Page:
At the beginning of the "faith chapter" of Hebrews occur these remarkable words: "Now faith is . . . the evidence of things not seen. . . . Through faith we understand that the worlds were framed by the word of God, so that things which are seen were not made of things which do appear" (Hebrews 11:1, 3). That is, the material things of this present world were not made of pre-existing materials; they were supernaturally created by the word of the Creator! These things which are now seen provide evidence (or better, the "conviction") of the things not seen--that is, of God's creative work completed in the past.

The "processes" that are now seen (as distinct from the "materials") date especially from the time of the great Flood. The "things not seen as yet" by Noah--that is, the present atmospheric circulation, the present hydrological cycle, the present seasonal changes, and many other key phenomena of the present order--all were instituted in the days of Noah when "the world that then was, being overflowed with water, perished" (2 Peter 3:6).

Finally, "we look not at the things which are seen, but at the things which are not seen: for . . . the things which are not seen are eternal" (2 Corinthians 4:18). Just as surely as the materials and processes of the present world once were unseen, but now are easily seen, so the future eternal world will soon be clearly seen when Christ returns. HMM

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May 9, 2013

This Same Jesus

"Jesus Christ the same yesterday, and to day, and for ever." (Hebrews 13:8)

When the Lord Jesus rose from the dead, then later ascended into heaven, His body was immortal, no longer subject to death--yet it was a physical body, capable of being seen and heard and touched, even capable of eating with His disciples. He was clearly recognizable, yet could quickly ascend from earth to heaven and could pass through a solid wall. As He ascended, two angelic messengers said, "This same Jesus, which is taken up from you into heaven, shall so come in like manner as ye have seen him go into heaven" (Acts 1:11). He was immeasurably different after His resurrection, yet Peter could also proclaim "that God hath made that same Jesus, whom ye have crucified, both Lord and Christ" (Acts 2:36).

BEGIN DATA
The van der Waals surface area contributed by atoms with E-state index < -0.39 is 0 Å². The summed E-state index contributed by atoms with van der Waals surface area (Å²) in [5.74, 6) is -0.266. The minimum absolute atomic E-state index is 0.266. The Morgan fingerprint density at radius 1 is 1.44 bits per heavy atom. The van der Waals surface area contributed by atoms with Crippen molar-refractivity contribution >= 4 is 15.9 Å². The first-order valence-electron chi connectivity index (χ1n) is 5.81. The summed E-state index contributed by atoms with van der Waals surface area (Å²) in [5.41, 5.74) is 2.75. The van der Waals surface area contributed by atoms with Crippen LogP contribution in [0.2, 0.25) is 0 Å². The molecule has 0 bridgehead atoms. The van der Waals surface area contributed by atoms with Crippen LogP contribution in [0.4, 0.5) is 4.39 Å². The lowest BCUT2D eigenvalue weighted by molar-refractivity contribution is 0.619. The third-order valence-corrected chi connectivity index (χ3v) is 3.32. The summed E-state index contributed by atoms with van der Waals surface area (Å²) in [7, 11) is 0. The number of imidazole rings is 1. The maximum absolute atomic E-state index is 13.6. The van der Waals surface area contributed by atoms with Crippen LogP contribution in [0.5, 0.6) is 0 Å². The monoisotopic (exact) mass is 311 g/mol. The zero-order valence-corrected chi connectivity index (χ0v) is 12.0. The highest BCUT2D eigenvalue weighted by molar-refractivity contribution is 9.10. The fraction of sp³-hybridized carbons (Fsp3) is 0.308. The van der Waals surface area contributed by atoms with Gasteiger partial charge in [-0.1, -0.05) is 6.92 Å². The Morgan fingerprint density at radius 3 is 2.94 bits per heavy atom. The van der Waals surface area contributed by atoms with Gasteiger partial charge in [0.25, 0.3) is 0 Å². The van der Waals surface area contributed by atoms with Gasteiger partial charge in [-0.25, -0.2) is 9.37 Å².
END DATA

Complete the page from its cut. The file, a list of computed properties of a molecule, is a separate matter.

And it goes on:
Furthermore, even when He returns and assumes the eternal throne of the universe, He will still be the same. "But unto the Son he saith, Thy throne, O God, is for ever and ever: . . . they shall be changed: but thou art the same, and thy years shall not fail" (Hebrews 1:8, 12).

This was the same Jesus whom John the Baptist identified at the beginning of His earthly ministry. "He that sent me to baptize with water, the same said unto me, Upon whom thou shalt see the Spirit descending, and remaining on him, the same is he which baptizeth with the Holy Ghost" (John 1:33).

In fact, before His baptism, and even before His incarnation, He was the same. "In the beginning was the Word . . . The same was in the beginning with God" (John 1:1-2). This same Jesus who lived among men, identified by John the Baptist as the Son of God, and who died on the cross, is the eternal Word by whom all things were made, as well as the resurrected Savior and coming King. Jesus Christ is truly "the same yesterday, and to day, and for ever." HMM

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May 10, 2013

The Father's Love for the Son

"And lo a voice from heaven, saying, This is my beloved Son, in whom I am well pleased." (Matthew 3:17)

In this remarkable verse, God the Father, speaking from heaven itself, introduces His beloved Son to the world. This is the first New Testament reference to "love," just as the Father's love for the Son was the first love that ever existed. As Christ prayed in the upper room, "For thou lovedst me before the foundation of the world" (John 17:24).